2020 is here and it is set to bring significant increases to the UK National Living Wage and National Minimum Wage.
From April 2020, the National Living Wage will stand at £8.72, an increase of 6.2%, while the National Minimum Wage for 21-24-year-olds will rise 6.5%, up to £8.20. Apprentices and those under the age of 21 will also see increases to their minimum hourly wage rates.
The rise in the National Living Wage is more than four times the rate of inflation, and has been described by the government as “the biggest cash increase ever”.
The new rates from April 2020 are as follows;
Announcing the policy on New Year’s Eve, Prime Minister Boris Johnson said: “For too long, people haven’t seen the pay rises they deserve.”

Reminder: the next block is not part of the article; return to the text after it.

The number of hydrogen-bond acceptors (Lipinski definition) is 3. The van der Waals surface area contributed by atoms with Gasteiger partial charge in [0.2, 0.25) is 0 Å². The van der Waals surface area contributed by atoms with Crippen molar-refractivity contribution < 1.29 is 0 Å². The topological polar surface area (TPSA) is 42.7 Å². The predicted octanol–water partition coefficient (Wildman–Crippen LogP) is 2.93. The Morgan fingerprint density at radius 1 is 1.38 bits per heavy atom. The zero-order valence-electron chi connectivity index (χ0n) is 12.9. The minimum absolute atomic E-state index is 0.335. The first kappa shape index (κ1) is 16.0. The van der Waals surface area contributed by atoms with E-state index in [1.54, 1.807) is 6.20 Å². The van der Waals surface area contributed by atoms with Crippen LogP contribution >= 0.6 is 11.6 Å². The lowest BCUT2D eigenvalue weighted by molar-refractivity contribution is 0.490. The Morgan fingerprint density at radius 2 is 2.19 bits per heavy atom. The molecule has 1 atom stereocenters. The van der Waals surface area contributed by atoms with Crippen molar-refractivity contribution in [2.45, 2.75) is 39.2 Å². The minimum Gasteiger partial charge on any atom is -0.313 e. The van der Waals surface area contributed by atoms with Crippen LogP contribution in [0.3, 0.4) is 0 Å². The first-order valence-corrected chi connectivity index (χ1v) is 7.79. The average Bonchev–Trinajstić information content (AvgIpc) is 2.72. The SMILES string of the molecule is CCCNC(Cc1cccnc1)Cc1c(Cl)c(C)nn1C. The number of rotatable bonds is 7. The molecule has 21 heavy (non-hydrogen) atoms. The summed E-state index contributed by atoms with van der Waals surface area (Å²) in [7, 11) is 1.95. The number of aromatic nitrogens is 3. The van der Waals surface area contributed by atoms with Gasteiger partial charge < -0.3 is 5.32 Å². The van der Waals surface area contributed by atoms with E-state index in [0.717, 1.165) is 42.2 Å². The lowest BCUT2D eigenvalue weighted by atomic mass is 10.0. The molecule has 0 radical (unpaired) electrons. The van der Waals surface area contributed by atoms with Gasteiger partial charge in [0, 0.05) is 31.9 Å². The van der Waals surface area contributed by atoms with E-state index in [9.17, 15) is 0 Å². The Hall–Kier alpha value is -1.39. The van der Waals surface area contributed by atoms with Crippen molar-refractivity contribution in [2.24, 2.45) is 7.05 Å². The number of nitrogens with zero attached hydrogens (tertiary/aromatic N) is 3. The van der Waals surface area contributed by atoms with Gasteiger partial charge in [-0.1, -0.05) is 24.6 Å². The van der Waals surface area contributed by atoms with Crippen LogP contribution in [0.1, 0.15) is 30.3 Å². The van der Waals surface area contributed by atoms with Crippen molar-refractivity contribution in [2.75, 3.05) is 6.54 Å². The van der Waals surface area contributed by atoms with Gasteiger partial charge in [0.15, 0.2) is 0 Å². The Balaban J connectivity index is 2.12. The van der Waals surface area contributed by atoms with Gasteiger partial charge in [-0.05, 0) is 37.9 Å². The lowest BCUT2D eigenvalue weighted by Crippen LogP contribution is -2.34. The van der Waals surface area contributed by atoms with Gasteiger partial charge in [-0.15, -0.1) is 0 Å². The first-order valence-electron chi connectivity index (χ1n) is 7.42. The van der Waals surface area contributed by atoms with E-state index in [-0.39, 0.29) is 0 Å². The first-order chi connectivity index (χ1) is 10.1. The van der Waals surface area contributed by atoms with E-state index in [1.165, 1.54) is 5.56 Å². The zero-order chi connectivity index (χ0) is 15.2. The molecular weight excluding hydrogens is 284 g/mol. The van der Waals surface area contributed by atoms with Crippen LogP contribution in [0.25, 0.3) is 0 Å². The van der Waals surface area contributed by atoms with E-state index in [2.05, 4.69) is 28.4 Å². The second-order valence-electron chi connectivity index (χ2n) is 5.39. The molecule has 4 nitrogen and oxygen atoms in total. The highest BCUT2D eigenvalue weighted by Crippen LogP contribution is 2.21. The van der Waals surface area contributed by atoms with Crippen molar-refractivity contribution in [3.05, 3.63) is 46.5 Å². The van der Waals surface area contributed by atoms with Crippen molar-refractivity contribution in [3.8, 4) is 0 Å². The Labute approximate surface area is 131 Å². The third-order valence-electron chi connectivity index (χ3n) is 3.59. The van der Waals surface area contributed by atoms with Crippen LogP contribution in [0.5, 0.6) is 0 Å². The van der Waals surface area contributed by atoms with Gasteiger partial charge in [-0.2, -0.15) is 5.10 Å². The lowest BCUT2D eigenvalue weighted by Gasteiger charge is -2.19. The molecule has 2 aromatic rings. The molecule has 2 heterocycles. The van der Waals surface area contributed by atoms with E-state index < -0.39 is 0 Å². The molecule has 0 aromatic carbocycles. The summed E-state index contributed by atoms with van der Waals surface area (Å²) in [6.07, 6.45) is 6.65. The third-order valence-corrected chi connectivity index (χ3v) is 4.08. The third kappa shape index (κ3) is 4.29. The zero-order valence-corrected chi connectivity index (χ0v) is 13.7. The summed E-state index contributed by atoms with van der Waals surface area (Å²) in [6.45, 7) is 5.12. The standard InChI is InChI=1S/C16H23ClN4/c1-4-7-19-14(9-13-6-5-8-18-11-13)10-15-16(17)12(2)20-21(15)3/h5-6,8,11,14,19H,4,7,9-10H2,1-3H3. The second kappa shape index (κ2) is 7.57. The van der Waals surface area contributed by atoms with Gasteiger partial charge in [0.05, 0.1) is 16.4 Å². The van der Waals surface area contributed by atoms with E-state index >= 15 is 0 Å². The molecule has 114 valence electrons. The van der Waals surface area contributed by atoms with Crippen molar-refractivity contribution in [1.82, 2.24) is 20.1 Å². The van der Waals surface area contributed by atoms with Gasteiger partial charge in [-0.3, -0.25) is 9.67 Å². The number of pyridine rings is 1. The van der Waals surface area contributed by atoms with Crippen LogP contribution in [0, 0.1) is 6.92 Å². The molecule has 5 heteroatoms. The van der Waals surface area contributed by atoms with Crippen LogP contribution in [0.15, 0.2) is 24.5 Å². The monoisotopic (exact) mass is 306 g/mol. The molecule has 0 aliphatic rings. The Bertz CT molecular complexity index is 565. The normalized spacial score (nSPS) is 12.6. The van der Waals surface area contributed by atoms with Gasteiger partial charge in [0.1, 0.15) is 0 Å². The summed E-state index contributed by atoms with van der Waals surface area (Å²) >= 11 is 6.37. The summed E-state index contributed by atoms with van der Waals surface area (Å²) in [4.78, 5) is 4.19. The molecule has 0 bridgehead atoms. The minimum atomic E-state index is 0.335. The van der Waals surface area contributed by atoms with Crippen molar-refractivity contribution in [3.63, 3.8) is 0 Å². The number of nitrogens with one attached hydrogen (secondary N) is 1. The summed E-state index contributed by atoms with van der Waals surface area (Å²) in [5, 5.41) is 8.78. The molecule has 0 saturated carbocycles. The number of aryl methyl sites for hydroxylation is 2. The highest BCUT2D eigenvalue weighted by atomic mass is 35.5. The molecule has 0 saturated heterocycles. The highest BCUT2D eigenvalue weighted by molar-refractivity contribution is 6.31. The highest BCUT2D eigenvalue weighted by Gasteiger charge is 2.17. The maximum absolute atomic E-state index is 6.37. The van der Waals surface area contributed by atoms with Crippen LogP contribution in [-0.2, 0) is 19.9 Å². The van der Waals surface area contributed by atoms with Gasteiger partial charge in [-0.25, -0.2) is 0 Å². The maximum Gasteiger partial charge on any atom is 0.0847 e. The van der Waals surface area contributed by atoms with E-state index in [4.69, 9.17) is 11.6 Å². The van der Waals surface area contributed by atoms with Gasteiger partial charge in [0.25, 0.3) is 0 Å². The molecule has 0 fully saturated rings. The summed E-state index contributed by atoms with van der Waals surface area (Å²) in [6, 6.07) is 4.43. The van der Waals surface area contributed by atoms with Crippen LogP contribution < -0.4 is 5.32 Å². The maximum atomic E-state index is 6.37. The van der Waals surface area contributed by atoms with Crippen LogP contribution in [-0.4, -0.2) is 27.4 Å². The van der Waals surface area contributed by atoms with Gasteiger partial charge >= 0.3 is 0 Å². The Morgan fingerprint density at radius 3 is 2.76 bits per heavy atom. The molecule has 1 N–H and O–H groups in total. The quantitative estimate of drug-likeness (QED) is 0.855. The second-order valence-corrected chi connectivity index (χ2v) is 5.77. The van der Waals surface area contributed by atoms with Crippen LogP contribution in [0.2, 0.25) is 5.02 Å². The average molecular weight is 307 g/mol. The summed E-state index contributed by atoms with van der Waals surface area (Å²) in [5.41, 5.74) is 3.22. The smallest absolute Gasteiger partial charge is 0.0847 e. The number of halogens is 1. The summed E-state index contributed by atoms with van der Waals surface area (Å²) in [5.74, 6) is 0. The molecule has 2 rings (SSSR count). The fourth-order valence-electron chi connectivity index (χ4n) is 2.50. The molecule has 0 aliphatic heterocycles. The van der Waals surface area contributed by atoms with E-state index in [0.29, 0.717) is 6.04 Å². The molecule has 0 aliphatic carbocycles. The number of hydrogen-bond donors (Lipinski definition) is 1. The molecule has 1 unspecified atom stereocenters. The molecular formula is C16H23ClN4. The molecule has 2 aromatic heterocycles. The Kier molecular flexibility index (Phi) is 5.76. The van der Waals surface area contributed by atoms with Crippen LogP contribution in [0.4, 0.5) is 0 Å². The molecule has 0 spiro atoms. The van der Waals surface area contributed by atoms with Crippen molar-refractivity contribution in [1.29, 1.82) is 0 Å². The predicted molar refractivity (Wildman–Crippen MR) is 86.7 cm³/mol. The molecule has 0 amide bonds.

The rate increases will likely come as welcome news to millions of workers across the country, however, the news is less likely to welcomed by businesses. The Federation of Small Businesses (FSB) claimed that such a significant increase in wage rates may lead to businesses recruiting fewer people or even considering redundancies. The wage rates won’t be the only potential increase in costs for businesses, with business rates also set to rise by 1.7% in April.
The increases in wage rates were criticised by the TUC general secretary, Frances O’Grady for not going far enough;
“Workers are still not getting a fair share of the wealth they create, and in-work poverty is soaring as millions of families struggle to make ends meet.”
“No more excuses, working families need a £10 minimum wage now, not in four years’ time.”
The Labour Party had promised to introduce a real living wage of at least £10 an hour immediately whereas the Conservatives have instead pledged to raise the national living wage to £10.50 by 2024, but only “provided economic conditions allow”.